She didn’t get home till almost nine. The janitor was polishing the brass in the lobby.

“She’s gone, your neighbor,” he said in greeting. At her puzzled look, he added, “The skinny lady opposite you? An ambulance came at five. Big scene. That’s why I’m so late doing this.”

“Gone? You mean back to the hospital?”

“Gone like dead.”

Amanda’s heart thumped, and then came a small ping of relief: Thank goodness she hadn’t had to deal with it.

“She looked dead already when they loaded her on. Can’t nobody live, that thin. I knew when I saw her after the operation. It was only a matter of time.”

Isn’t it always? she thought. “She’s been here for ages, hasn’t she?”

“Fifty years. Longest tenant in the building. The super next door, Freddy? He remembers her husband.”

“She had a husband?” This was incredible. What could he have been like? Cringing and fearful like her? Or overbearing, a hawk to her sparrow? Immediately she envisioned sex: not possi­ble. Maria being caressed, penetrated? Maria under a man, or sit­ting on top, bouncing up and down? The chirping sounds she’d manage to squeeze out? The vision was grotesque.

“Yeah, he died maybe thirty years ago,” Freddy said. “In a wheelchair by the end. She must’ve lost her will after that. You need will to go on in this life.”

She preferred the super’s bluntness to the professional tones of the nurse who’d called about Jack: “We’re terribly sorry to tell you Mr. Green has passed on.” She could still hear the creamy voice. Four seventeen, a promising June day.

No more crack-of-dawn phone calls. Well, she would hardly miss those. In fact she wouldn’t miss anything about Maria, not even the chance to exercise her own virtue.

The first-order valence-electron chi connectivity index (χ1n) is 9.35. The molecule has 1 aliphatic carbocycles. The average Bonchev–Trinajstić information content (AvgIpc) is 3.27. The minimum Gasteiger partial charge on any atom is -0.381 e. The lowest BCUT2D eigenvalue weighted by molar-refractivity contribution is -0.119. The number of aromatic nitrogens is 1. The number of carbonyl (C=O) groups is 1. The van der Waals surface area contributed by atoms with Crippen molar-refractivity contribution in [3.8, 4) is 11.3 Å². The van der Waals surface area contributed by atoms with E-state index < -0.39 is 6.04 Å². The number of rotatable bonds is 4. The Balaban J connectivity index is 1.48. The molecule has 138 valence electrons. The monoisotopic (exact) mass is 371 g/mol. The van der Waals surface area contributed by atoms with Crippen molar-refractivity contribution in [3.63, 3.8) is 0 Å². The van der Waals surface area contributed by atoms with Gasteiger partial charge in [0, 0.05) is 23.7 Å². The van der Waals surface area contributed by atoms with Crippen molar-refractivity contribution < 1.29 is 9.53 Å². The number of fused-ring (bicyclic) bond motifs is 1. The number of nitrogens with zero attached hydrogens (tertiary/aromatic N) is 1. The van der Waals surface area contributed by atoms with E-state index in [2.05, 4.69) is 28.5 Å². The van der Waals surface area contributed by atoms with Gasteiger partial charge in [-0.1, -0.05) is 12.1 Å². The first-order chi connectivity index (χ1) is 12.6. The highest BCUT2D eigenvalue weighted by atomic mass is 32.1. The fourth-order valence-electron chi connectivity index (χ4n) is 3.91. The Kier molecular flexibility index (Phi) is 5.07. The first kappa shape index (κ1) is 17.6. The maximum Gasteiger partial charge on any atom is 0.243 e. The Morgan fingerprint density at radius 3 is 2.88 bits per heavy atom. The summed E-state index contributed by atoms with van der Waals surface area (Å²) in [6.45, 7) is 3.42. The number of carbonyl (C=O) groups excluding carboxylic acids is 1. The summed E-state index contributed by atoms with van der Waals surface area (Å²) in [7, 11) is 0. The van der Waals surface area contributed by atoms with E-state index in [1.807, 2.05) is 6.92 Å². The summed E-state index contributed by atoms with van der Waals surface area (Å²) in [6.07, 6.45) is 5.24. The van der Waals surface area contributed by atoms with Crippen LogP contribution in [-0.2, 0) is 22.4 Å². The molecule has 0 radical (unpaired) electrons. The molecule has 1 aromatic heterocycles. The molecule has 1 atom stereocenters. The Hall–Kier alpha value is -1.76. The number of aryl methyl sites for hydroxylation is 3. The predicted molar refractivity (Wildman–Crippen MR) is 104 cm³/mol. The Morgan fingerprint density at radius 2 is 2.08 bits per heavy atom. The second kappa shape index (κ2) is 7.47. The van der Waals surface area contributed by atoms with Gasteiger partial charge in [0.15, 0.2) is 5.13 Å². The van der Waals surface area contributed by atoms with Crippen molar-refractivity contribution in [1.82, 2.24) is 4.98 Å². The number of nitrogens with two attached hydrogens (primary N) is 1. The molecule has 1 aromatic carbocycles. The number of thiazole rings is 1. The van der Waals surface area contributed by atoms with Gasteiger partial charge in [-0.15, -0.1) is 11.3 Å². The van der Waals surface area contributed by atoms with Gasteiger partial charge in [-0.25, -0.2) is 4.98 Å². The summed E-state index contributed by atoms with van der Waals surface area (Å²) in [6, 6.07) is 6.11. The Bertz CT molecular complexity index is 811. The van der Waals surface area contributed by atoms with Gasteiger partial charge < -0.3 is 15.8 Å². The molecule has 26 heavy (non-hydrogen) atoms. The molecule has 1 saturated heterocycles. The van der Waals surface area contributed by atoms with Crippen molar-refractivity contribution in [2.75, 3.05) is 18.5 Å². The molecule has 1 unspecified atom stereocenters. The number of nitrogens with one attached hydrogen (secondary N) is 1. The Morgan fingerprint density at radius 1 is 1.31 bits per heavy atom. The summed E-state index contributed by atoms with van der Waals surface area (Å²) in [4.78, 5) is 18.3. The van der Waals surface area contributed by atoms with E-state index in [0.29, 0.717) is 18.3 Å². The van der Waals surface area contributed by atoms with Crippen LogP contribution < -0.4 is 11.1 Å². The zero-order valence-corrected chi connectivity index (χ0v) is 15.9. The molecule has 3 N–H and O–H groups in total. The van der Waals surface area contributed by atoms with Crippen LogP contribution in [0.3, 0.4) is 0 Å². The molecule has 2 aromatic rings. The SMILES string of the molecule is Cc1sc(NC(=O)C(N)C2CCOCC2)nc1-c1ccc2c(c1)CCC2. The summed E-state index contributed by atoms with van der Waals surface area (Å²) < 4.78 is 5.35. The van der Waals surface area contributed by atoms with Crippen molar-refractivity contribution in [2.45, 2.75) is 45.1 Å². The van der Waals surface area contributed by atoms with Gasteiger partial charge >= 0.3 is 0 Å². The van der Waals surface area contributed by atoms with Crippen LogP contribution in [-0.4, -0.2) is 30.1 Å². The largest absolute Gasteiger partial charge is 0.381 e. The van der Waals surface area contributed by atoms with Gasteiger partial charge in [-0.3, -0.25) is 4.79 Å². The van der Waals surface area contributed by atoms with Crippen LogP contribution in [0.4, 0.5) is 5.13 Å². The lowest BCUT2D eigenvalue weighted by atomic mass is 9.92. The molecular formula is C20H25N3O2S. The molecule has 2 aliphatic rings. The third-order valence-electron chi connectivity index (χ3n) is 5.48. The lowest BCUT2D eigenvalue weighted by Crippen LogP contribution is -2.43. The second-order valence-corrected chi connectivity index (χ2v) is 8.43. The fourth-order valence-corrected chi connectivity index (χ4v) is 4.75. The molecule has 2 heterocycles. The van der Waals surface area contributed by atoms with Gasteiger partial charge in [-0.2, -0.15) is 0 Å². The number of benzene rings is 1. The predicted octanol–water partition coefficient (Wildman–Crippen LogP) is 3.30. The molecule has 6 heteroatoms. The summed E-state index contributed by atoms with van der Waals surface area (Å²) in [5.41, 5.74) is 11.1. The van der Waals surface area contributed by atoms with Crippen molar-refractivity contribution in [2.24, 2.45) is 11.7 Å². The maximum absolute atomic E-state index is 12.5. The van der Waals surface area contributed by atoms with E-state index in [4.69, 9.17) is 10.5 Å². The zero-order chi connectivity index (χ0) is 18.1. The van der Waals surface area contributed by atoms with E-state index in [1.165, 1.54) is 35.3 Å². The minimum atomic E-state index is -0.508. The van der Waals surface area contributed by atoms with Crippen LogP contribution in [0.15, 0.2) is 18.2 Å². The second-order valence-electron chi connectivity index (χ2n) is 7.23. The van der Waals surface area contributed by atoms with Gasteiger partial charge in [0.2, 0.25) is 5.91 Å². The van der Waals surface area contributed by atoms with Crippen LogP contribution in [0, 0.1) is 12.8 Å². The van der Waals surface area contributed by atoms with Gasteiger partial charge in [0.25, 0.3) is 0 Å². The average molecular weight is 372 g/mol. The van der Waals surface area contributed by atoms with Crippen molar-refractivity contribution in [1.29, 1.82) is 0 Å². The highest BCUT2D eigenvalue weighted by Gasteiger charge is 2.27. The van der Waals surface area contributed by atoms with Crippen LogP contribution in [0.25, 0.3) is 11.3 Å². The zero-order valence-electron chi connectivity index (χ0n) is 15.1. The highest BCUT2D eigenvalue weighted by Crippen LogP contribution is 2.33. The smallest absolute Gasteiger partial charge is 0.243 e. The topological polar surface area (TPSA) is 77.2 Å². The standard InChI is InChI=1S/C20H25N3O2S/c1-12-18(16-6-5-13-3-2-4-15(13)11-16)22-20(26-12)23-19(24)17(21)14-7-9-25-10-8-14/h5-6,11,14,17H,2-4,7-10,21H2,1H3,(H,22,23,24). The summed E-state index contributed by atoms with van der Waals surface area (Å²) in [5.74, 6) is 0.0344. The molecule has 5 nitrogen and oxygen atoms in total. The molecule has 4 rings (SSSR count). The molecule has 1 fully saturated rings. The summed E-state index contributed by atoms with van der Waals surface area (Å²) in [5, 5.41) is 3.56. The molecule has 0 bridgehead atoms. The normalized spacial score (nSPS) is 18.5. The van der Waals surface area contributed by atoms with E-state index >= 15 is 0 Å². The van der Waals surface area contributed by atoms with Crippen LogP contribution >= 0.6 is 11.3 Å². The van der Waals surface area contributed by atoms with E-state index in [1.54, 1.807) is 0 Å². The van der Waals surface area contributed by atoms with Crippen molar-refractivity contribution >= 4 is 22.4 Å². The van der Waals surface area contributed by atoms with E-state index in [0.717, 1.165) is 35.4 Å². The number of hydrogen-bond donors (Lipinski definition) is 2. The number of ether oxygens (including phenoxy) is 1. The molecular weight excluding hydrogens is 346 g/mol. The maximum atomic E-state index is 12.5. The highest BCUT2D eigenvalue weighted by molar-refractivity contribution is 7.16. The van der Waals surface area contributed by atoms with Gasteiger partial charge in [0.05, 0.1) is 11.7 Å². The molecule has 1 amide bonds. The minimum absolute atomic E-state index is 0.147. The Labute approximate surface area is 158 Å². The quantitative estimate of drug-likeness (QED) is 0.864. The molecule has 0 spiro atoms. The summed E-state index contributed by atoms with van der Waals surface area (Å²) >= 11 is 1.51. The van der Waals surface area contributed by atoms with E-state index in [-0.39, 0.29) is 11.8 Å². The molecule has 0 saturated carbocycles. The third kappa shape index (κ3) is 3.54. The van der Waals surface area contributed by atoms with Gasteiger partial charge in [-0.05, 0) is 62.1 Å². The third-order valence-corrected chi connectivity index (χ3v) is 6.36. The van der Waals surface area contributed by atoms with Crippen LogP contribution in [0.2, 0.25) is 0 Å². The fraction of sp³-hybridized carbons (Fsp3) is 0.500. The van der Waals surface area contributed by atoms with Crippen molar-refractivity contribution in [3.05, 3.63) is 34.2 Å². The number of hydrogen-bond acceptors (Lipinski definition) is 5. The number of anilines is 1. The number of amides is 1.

And yet Maria would not be quite gone. There was still the box. Upstairs, Amanda dragged it out from under Jessica’s bed. The label was written in a spotty ballpoint pen, a marginal improvement on the number four pencils. She had no desire to open it, no curiosity, only distaste. Probably she wasn’t supposed to open it. There must be a lawyer involved, maybe a distant heir. There’d been a husband; could there be children, grandchil­dren? Maria had never mentioned any family and seemed never to have visitors. What was it like to pass through life leaving no one, nothing? Would anyone turn up to arrange a funeral service? Someone from the church, maybe. Maria had managed to get there now and then until her appendicitis.

The box could wait. She shoved it back out of sight, then lay down on Jessica’s bed as if she too were waiting. Shouldn’t she be feeling something? Her own callousness distressed her. She hadn’t always been this way. When had she changed? In an effort to induce a respectable response, to pierce the numbness surround­ing her like a bubble, she tried to picture Maria’s last hours, alone except for the aide she distrusted. Pain, maybe. Fear, certainly. She was sorry Maria had had to endure them. But it was a generic sorrow, what she might feel for any living creature. There was nothing that reached inside the bubble, no grief, no loss. Perhaps Maria had drifted off in her sleep. Or had she reached for the phone to call Amanda? She checked the machine again: no mes­sages.

It was useless trying to conjure emotion out of nothing; she need not add hypocrisy to detachment. She changed into a pair of sweatpants, turned on the TV in the kitchen to catch the news, and got busy making a salad.


Two days later, at the shop, she got a call from a lawyer who informed her that she was the heir to the contents of Maria’s apartment.

“I assure you, you’re the designated heir. It’s in the will.”

“The will? But what am I supposed to do with all that stuff? I mean, I don’t know what to say. I had no idea she planned to…”